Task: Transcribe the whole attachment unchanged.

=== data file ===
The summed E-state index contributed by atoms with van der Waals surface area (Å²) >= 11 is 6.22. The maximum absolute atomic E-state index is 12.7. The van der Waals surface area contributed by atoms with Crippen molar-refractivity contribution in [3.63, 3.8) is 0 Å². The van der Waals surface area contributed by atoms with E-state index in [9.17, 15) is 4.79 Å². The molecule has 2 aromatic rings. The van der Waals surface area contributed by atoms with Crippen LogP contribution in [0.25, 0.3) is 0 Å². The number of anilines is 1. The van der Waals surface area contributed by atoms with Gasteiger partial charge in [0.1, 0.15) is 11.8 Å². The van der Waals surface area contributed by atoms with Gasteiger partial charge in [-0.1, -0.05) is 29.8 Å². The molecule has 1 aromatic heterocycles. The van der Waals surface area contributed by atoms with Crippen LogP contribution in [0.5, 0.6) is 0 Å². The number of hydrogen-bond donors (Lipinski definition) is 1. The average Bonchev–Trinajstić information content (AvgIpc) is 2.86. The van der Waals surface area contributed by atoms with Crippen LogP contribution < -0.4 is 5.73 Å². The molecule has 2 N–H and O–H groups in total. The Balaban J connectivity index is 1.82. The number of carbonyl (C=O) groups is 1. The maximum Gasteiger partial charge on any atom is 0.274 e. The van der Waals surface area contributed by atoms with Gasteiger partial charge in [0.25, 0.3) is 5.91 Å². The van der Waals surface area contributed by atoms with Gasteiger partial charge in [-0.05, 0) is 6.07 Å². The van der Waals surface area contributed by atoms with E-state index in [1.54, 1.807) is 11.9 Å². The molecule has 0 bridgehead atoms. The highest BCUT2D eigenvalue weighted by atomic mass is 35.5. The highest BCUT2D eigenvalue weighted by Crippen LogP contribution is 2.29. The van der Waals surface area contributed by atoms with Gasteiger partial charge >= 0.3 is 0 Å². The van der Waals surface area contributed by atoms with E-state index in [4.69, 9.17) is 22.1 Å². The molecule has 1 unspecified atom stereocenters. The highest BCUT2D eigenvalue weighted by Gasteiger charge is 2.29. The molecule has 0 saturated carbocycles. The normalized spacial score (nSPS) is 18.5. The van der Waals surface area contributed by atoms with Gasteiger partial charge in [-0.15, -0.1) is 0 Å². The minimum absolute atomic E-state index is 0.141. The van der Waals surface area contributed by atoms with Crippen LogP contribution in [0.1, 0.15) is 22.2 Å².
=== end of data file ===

The summed E-state index contributed by atoms with van der Waals surface area (Å²) >= 11 is 6.22. The maximum absolute atomic E-state index is 12.7. The van der Waals surface area contributed by atoms with Crippen molar-refractivity contribution in [3.63, 3.8) is 0 Å². The van der Waals surface area contributed by atoms with E-state index in [9.17, 15) is 4.79 Å². The molecule has 2 aromatic rings. The van der Waals surface area contributed by atoms with Crippen LogP contribution in [0.25, 0.3) is 0 Å². The number of anilines is 1. The van der Waals surface area contributed by atoms with Gasteiger partial charge in [0.1, 0.15) is 11.8 Å². The van der Waals surface area contributed by atoms with Gasteiger partial charge in [-0.1, -0.05) is 29.8 Å². The molecule has 1 aromatic heterocycles. The van der Waals surface area contributed by atoms with Crippen LogP contribution in [0.5, 0.6) is 0 Å². The number of hydrogen-bond donors (Lipinski definition) is 1. The average Bonchev–Trinajstić information content (AvgIpc) is 2.86. The van der Waals surface area contributed by atoms with Crippen LogP contribution < -0.4 is 5.73 Å². The molecule has 2 N–H and O–H groups in total. The Balaban J connectivity index is 1.82. The number of carbonyl (C=O) groups is 1. The maximum Gasteiger partial charge on any atom is 0.274 e. The van der Waals surface area contributed by atoms with Gasteiger partial charge in [0.25, 0.3) is 5.91 Å². The van der Waals surface area contributed by atoms with Gasteiger partial charge in [-0.05, 0) is 6.07 Å². The van der Waals surface area contributed by atoms with E-state index in [1.54, 1.807) is 11.9 Å². The molecule has 0 bridgehead atoms. The highest BCUT2D eigenvalue weighted by atomic mass is 35.5. The highest BCUT2D eigenvalue weighted by Crippen LogP contribution is 2.29. The van der Waals surface area contributed by atoms with Gasteiger partial charge >= 0.3 is 0 Å². The van der Waals surface area contributed by atoms with E-state index in [4.69, 9.17) is 22.1 Å². The molecule has 1 unspecified atom stereocenters. The highest BCUT2D eigenvalue weighted by Gasteiger charge is 2.29. The molecule has 0 saturated carbocycles. The normalized spacial score (nSPS) is 18.5. The van der Waals surface area contributed by atoms with Gasteiger partial charge in [-0.15, -0.1) is 0 Å². The minimum absolute atomic E-state index is 0.141. The van der Waals surface area contributed by atoms with Crippen LogP contribution in [0.1, 0.15) is 22.2 Å².